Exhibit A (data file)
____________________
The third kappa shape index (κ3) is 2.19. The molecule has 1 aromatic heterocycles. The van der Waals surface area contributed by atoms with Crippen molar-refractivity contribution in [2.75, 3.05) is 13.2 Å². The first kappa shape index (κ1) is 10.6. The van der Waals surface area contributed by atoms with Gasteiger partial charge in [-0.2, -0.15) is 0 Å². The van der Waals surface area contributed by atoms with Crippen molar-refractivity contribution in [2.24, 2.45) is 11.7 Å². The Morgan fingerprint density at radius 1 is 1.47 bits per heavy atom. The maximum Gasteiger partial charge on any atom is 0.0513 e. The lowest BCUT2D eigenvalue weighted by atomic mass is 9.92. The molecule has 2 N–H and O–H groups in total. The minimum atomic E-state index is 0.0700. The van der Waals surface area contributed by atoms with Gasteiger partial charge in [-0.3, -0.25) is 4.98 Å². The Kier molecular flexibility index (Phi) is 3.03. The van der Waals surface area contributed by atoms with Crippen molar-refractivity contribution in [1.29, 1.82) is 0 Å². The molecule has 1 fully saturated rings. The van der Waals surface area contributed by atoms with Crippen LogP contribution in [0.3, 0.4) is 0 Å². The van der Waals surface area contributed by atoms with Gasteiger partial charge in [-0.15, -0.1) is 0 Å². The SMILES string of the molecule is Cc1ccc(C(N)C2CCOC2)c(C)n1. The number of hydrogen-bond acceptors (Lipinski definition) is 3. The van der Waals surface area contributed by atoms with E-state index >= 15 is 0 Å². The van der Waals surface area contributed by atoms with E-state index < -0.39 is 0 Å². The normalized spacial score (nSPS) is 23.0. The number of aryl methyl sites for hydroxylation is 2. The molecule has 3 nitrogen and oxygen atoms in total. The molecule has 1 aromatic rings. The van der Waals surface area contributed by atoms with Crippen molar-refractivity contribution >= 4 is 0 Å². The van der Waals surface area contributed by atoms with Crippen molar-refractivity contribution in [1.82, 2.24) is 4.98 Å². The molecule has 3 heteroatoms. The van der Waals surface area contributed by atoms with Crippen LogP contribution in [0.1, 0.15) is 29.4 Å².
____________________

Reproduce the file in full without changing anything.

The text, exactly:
The third kappa shape index (κ3) is 2.19. The molecule has 1 aromatic heterocycles. The van der Waals surface area contributed by atoms with Crippen molar-refractivity contribution in [2.75, 3.05) is 13.2 Å². The first kappa shape index (κ1) is 10.6. The van der Waals surface area contributed by atoms with Gasteiger partial charge in [-0.2, -0.15) is 0 Å². The van der Waals surface area contributed by atoms with Crippen molar-refractivity contribution in [2.24, 2.45) is 11.7 Å². The Morgan fingerprint density at radius 1 is 1.47 bits per heavy atom. The maximum Gasteiger partial charge on any atom is 0.0513 e. The lowest BCUT2D eigenvalue weighted by atomic mass is 9.92. The molecule has 2 N–H and O–H groups in total. The minimum atomic E-state index is 0.0700. The van der Waals surface area contributed by atoms with Gasteiger partial charge in [-0.3, -0.25) is 4.98 Å². The Kier molecular flexibility index (Phi) is 3.03. The van der Waals surface area contributed by atoms with Crippen molar-refractivity contribution in [1.29, 1.82) is 0 Å². The molecule has 1 fully saturated rings. The van der Waals surface area contributed by atoms with Crippen LogP contribution in [0.3, 0.4) is 0 Å². The van der Waals surface area contributed by atoms with Gasteiger partial charge in [-0.15, -0.1) is 0 Å². The SMILES string of the molecule is Cc1ccc(C(N)C2CCOC2)c(C)n1. The number of hydrogen-bond acceptors (Lipinski definition) is 3. The van der Waals surface area contributed by atoms with E-state index >= 15 is 0 Å². The van der Waals surface area contributed by atoms with E-state index < -0.39 is 0 Å². The normalized spacial score (nSPS) is 23.0. The number of aryl methyl sites for hydroxylation is 2. The molecule has 3 nitrogen and oxygen atoms in total. The molecule has 1 aromatic rings. The van der Waals surface area contributed by atoms with Crippen molar-refractivity contribution >= 4 is 0 Å². The van der Waals surface area contributed by atoms with Crippen molar-refractivity contribution in [1.82, 2.24) is 4.98 Å². The molecule has 3 heteroatoms. The van der Waals surface area contributed by atoms with Crippen LogP contribution in [0.1, 0.15) is 29.4 Å².